Insite recently completed a Heritage Study of Yarranabbe Park (within Rushcutter’s Bay, in Sydney’s east). This was commissioned by the Darling Point Society.
A fascinating site, the history of which has been largely overlooked by locals, tourists and Woollahra Council.
During the mid 1800s consideration by surveyors was being given to the issue of sea access along the eastern side of Rushcutter’s Bay and the provision of wharves.
The Sydney Evening News from the 8th November 1875 contained an article regarding a petition signed by 500 residents urging reclamation of land to the low water mark at Rushcutters Bay for the purpose of creating a public reserve. Also in November 1875 a deputation to the Minister for Lands requested that marsh and the head of the bay be reclaimed and used for public recreation. In 1878 an Act was passed providing for the reclamation of the bay and six acres were set aside for a park. Work commenced in the same year and was completed in 1883.
Yarranabbe Park was formed as a result of the second phase of harbour reclamation works carried out along the eastern side of Rushcutters Bay (the site of the Park appearing to not have been included in the Rushcutters Bay Act of 1878). The Thursday 1 October 1891 edition of the Sydney Evening News contained an article which referred to a deputation from local residents regarding the resumption of a further strip of land on the eastern edge of Rushcutters Bay park for the purposes of extending the reserve.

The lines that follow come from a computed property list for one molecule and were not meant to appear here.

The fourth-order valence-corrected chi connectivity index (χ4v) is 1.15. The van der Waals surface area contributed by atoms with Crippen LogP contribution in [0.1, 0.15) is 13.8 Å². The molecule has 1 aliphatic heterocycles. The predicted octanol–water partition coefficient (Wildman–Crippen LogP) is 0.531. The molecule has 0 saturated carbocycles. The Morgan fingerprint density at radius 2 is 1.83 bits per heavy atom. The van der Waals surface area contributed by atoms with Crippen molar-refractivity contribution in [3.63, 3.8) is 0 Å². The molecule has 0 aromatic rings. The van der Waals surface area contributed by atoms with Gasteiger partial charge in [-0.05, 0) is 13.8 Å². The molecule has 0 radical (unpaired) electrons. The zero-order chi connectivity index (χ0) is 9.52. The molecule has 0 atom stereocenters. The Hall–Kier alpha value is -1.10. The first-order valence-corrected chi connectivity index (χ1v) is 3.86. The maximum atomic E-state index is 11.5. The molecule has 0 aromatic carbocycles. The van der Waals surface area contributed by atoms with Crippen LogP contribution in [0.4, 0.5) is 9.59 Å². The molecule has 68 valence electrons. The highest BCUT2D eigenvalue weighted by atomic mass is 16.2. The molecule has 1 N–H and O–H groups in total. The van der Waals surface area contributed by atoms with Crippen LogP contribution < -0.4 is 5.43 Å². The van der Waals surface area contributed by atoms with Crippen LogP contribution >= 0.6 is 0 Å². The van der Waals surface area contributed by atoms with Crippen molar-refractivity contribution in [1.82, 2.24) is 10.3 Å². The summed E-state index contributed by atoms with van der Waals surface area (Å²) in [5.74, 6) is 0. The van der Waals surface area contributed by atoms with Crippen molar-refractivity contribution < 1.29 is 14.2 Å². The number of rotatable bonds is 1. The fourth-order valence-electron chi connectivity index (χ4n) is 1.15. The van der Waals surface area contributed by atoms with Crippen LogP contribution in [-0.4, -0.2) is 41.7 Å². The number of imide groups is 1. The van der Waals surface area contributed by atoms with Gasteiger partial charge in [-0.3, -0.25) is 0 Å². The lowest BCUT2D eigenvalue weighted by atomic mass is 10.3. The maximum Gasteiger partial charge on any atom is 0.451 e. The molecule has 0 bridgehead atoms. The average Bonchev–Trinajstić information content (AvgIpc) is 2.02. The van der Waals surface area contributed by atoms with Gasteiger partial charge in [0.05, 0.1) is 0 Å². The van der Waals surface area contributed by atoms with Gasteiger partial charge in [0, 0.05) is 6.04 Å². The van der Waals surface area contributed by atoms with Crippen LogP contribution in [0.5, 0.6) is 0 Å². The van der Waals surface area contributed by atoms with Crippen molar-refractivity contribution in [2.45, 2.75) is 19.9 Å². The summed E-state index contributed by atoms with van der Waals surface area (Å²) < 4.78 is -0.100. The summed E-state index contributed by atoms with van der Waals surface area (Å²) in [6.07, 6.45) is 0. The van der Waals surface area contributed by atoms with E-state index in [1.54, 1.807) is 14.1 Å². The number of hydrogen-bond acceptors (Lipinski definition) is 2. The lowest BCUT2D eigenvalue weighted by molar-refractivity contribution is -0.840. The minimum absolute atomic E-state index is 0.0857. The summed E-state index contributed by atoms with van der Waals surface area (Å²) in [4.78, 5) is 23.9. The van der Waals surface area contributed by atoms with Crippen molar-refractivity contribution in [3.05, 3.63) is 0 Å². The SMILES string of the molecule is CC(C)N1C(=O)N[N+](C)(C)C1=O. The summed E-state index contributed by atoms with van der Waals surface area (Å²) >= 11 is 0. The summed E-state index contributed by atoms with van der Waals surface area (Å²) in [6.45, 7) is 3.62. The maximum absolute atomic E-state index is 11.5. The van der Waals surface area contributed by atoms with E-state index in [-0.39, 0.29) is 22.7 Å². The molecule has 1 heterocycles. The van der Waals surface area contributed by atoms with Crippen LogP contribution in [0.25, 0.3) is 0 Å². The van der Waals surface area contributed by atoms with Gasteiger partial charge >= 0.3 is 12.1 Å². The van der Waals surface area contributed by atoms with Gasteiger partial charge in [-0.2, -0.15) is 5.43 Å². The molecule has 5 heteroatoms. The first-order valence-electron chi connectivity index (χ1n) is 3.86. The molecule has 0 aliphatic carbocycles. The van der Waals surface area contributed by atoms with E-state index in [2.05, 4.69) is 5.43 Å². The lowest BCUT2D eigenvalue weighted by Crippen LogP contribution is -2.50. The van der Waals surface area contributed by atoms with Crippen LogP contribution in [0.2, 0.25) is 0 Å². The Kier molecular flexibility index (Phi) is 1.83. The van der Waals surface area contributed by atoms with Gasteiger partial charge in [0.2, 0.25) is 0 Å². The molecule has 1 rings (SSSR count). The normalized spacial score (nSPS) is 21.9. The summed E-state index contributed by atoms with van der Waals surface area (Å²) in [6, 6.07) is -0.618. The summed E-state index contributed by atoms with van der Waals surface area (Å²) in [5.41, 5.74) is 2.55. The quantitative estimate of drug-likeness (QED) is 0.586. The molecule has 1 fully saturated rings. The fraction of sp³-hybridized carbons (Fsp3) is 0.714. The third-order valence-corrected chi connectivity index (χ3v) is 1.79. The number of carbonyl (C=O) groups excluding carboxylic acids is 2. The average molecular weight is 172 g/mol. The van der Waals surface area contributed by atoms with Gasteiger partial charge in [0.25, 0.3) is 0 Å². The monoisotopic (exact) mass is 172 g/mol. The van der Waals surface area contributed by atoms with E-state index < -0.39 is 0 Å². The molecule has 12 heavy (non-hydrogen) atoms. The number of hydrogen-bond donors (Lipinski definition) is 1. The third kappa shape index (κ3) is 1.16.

During 1883, the development of the original ballast dyke seawall around the Rushcutters Bay Park foreshore had been extended along the eastern foreshore of the Bay. The first phase of ballast dyke-edged resumption along the eastern foreshore was complete by 1885.
Plans were drawn up in c.1895 for a new sea wall to replace the dyke wall. The new seawall was constructed in chiseled and staggered sandstone blockwork.